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Solar cells off the roll – and out of the printer

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Solar cells off the roll – and out of the printer

At the British University of Swansea researchers have now succeeded in 3D printing solar modules for the first time. The scientists there have developed a way to produce fully printable perovskite solar cells. According to the university, in order to actually be able to print the solar film, the researchers had to find the correct mixture of solvents for coating. Until now, the first print layer had to be processed in a complex manner. The new mixture, on the other hand, simply dries as a film without dissolving the underlying layer. “This innovative layer can be applied continuously and compatibly with the underlying layers at low temperature and high speed,” says first author David Beynon.

It opens up the idea of ​​a manufacturing process where a solar ink is added at one end and a solar cell is created at the other.

Prof Trystan Watson, University of Swansea

The development is promising: If fully functional perovskite solar cells can be produced quickly, mass production will not only be easier, but also more economical. The researchers believe that this could make the innovative thin-film solar cells commercially successful. According to photovoltaics professor Trystan Watson, the next challenge is to prove that the solar modules actually work. “To do that, we need to start making something that actually looks like a solar panel.” So far, the team has only printed 20 meters of the flexible substrate. The solar panels are now to be made from this material and installed on buildings.

Dresden solar film in series production

While perovskite solar cells are still being researched, films made from so-called organic solar cells are already in series production: the Dresden-based company Heliatek, among others, now produces and develops solar films on an area of ​​5,000 square meters. According to company spokesman Stephan Kube, Heliatek is currently in a start-up phase in which the production volume is being increased step by step. At the same time, the foils and the production process would be further developed. This is complex and takes time, says Kube.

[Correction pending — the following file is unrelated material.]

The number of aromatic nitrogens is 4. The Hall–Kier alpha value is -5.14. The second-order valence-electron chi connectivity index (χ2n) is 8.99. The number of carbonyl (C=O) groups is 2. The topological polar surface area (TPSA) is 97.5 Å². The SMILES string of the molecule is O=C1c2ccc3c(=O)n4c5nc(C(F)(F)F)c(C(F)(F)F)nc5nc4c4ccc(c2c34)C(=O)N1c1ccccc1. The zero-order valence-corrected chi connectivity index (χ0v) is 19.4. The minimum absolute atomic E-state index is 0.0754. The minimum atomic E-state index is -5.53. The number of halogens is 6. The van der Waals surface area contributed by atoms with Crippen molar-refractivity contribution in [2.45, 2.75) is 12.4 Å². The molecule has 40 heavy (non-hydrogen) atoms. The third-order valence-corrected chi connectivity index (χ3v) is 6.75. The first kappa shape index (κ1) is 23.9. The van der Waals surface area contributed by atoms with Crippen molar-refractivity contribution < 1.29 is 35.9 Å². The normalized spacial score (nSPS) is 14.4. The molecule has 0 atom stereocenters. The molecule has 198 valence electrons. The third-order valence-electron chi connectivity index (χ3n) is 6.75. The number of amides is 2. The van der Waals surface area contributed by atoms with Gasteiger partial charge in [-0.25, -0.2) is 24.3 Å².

Heliatek is “by far” unable to meet the very high global demand with the current production volume. Therefore, strategic customers from the industry would be supplied first. The light foils are particularly interesting for industrial customers, who often cannot install heavy panels on their roofs or facades, explains Kube. In the future, the ultra-light, flexible and extremely thin solar films will also be sold to private individuals.

The Heliatek films are installed worldwide: recently, for example, 509 square meters of solar film were applied to curved roofs in the port of Barcelona, ​​and the facade of the Samsung Advanced Institute of Technology in South Korea also received 147 square meters of Heliatek film. According to the company, more than 30 pilot projects have been implemented all over the world.

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